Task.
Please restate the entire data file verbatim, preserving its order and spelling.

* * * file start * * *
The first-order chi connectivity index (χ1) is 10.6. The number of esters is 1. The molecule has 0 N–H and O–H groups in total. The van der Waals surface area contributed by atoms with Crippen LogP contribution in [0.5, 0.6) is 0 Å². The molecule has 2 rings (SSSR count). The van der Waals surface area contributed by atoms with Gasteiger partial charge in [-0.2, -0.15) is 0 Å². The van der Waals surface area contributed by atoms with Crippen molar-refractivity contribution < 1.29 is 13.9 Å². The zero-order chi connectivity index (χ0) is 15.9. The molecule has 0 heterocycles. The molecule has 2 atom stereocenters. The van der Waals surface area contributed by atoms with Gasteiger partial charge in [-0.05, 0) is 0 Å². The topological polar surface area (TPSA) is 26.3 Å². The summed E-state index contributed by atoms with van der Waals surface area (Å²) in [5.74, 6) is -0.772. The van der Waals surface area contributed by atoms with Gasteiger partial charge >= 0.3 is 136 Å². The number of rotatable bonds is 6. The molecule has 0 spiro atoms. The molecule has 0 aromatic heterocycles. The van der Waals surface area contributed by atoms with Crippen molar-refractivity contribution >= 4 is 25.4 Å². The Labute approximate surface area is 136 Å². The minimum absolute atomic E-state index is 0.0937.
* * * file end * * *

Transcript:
The first-order chi connectivity index (χ1) is 10.6. The number of esters is 1. The molecule has 0 N–H and O–H groups in total. The van der Waals surface area contributed by atoms with Crippen LogP contribution in [0.5, 0.6) is 0 Å². The molecule has 2 rings (SSSR count). The van der Waals surface area contributed by atoms with Gasteiger partial charge in [-0.2, -0.15) is 0 Å². The van der Waals surface area contributed by atoms with Crippen molar-refractivity contribution < 1.29 is 13.9 Å². The zero-order chi connectivity index (χ0) is 15.9. The molecule has 0 heterocycles. The molecule has 2 atom stereocenters. The van der Waals surface area contributed by atoms with Gasteiger partial charge in [-0.05, 0) is 0 Å². The topological polar surface area (TPSA) is 26.3 Å². The summed E-state index contributed by atoms with van der Waals surface area (Å²) in [5.74, 6) is -0.772. The van der Waals surface area contributed by atoms with Gasteiger partial charge >= 0.3 is 136 Å². The number of rotatable bonds is 6. The molecule has 0 spiro atoms. The molecule has 0 aromatic heterocycles. The van der Waals surface area contributed by atoms with Crippen molar-refractivity contribution >= 4 is 25.4 Å². The Labute approximate surface area is 136 Å². The minimum absolute atomic E-state index is 0.0937.